Randy sez: Two distinctly different visible nonverbal communications. The first is being quiet. The second is having moist, sad eyes. Both tell the same story -- that the old man is resigned to losing the radio to Reuven and Rachel and Michael if they play one more time. The clear message is that they can't lose.
* He shook his head slowly.
Randy sez: Another visible nonverbal communication that gives the same message -- he will inevitably lose that radio to them.
* "Nu," he said. "Back to business. You are in good hands here now." He had reverted to English.
Randy sez: The old man has been speaking to them in Yiddish, gaining their trust by an appeal to their shared heritage. Now he switches to English, which is an audible nonverbal message, that it is time to get back to the business of the game. This is identical to the verbal message he gives, "Back to business." Then he reinforces the message of trust he has been building for several pages with another verbal communication, "You are in good hands here now."
* "Schmeiss," he said, smiling. "See how much you will win from me."
Randy sez: Another set of mixed verbal and nonverbal messages that all say the same thing.
There are three primary messages:
"Schmeiss" is Yiddish, so it conveys once again using an audible nonverbal signal that they are safe, because he is their fellow Jew and will treat them honestly.
He smiles, a visible nonverbal communication that reinforces the message that he is their friend.
"See how much you will win from me." is a verbal communication that tells them they can't lose.
* I felt calm and protected. The tension and fear were gone now from the game. I put seven dollars on the counter next to the one-dollar bill.
Randy sez: The above elaborate set of communications has put Reuven completely at ease. He is now quite certain that he's about to win. He communicates this certainty with an action, putting his money down, which is a visible nonverbal communication that he's ready to play.
* "Go ahead and play," I said to Michael. "I'll pay and you'll play. All right?"
Randy sez: Verbal communication that reinforces the message Reuven just sent nonverbally.
* Michael grinned eagerly and picked up the cup.
Randy sez: Visible nonverbal communication that shows, in two actions, that Michael is also ready to play. He too has been completely conned by the old man. We see this by his actions, even though we're not inside his head.
* Rachel nodded, her eyes very bright.
Randy sez: Two more visible nonverbal communications.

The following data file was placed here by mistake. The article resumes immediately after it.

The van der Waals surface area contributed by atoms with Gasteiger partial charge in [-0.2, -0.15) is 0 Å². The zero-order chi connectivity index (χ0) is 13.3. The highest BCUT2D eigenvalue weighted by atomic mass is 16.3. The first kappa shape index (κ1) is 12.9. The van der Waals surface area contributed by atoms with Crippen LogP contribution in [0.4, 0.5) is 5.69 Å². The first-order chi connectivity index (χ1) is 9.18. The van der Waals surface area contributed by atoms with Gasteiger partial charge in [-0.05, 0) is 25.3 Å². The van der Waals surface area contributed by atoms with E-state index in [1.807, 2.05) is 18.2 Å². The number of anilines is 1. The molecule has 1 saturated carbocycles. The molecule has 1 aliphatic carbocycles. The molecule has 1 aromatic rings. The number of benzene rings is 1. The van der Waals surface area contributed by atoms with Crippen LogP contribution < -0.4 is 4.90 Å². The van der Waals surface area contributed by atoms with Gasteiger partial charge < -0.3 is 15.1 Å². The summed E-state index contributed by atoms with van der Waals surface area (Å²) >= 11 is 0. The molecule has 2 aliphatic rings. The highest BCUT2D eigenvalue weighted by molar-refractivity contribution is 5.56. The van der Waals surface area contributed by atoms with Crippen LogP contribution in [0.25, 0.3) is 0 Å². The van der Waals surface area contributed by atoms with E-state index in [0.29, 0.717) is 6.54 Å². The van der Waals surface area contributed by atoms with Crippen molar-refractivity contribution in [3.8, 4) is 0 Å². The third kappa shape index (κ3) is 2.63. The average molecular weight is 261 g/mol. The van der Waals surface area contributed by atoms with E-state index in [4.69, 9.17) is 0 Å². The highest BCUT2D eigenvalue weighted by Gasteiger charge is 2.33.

Rachel nods, showing that she agrees with Reuven. Her bright eyes show us that she, too, is taken in. She believes that they are moments away from winning.
In the pages that follow, the old man cheats Reuven, Rachel, and Michael out of every dollar they have and then verbally abuses them when they accuse him of cheating. Reuven, Rachel, and Michael are furious when they realize they've been had.
But why were they had? People lie all the time, at least verbally. Why didn't Reuven and friends realize the old man was lying?
When we're lied to, we usually know it or suspect it.
The reason is that we pick up on the many nonverbal communications that tell us something isn't right.
Shifting eyes, nervous tics, faltering voice, and many similar nonverbal cues tip us off.
The reason Reuven and his friends were conned is that the old carnie gave them a very long string of nonverbal cues that completely lined up with his words. In order to show this, I'd have to copy off several pages on either side of this passage.
There are hundreds of forms of nonverbal communication, both visible and audible. As novelists, we often settle for a few easy ways. So our characters are constantly shifting their eyes, nervously ticking, or faltering in voice. Or whatever cue we decide to overuse.
But we have many more options, if only we'd use them. Watch some of the great actors. What tricks do they play in order to show you nonverbally far more than they're saying? Watch Bruce Willis in action, or Meryl Streep, or Nicolas Cage, or Judy Dench, and see what they can show you with their eyes, face, hands, voice tone.
For a LARGE number of examples that cover many more aspects of showing character emotions, I'll point you once again to the terrific course on Margie Lawson's web site: